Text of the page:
SAP helps you to build an intelligent enterprise by providing the freedom and flexibility to build, manage, and deploy your applications with tailored integration capabilities. One of these capabilities is Enterprise Event Enablement for the development of event driven applications.
This blog is the first post from a blog series to introduce events in enterprise architecture, and the possible ways to produce and consume an event in SAP BTP ABAP Environment. With the new release, all steps from raising to consuming events can be carried out on the ABAP Platform directly. Here, I will start with the basics of event-based communication. Then, in the upcoming blogs, I’ll explain in detail how you can produce an event using a natively integrated RAP application, supporting all RAP qualities like extensibility and testability also consuming an event using the event consumer wizard embedded in ABAP Development Tools for Eclipse.
What is an Event?
An “event” is a data record expressing a significant change in state and its surrounding context. Events will contain two types of information: the event data representing the occurrence and context metadata providing contextual information about the occurrence. Events are routed from an event producer (the source) to interested event consumers. The routing can be performed based on information contained in the event, but an event will not identify a specific routing destination.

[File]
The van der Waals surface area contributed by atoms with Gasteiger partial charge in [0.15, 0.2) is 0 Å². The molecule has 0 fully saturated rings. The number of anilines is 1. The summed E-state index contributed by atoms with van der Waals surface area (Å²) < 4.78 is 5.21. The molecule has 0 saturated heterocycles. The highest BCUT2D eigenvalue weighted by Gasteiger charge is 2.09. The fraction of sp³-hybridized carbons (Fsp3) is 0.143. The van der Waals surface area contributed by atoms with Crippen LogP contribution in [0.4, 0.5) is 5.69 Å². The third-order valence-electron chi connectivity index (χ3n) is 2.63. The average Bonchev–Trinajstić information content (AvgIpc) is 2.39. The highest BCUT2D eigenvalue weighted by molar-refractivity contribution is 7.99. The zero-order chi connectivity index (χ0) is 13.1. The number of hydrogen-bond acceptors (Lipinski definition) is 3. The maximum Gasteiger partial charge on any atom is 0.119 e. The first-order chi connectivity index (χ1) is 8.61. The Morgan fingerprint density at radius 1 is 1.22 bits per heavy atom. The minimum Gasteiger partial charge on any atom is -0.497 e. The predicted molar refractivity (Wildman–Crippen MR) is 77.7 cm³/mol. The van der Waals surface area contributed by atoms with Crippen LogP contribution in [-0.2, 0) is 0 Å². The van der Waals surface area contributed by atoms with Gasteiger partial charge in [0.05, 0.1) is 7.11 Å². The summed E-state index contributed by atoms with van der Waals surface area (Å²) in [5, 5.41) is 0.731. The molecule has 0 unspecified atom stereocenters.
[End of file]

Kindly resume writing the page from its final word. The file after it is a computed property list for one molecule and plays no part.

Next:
A single occurrence may result in more than one event notifications. The producer has no expectation of how the events are handled and consumer decide what to do with the notification. For example, a change of a business object such as business partner, can be indicated by raising a business event. An interested party having subscribed to this event, can consume, and process it.
is a common standard way of describing events. It is the specification for describing event data in a common way by the cloud native computing foundation (CNCF) serverless working group of developers across the computing industry creating standards for more compatible services.
Imagine a new event is created, like a new message has arrived. There would be questions about the event being delivered to my system, like what kind of event it is (type), when it is sent (time), who sent it (source), what the event’s unique identifier (id) is, and so on. By answering these questions and adding the contextual data we get the cloudevent.
As said, an event can be made of two parts, the event header, and the event body. The event header might include information such as event name, time stamp for the event, and type of event. The event body provides the details of the state change detected. An event body should not be confused with the pattern or the logic that may be applied in reaction to the occurrence of the event itself.
SAP events like any CloudEvents, have a set of required and optional attributes. Some of the required ones are id, source or type and optional ones like data, subject or time. We have business content data as well. As you know business objects (BOs) can be huge and additional parts must be added too.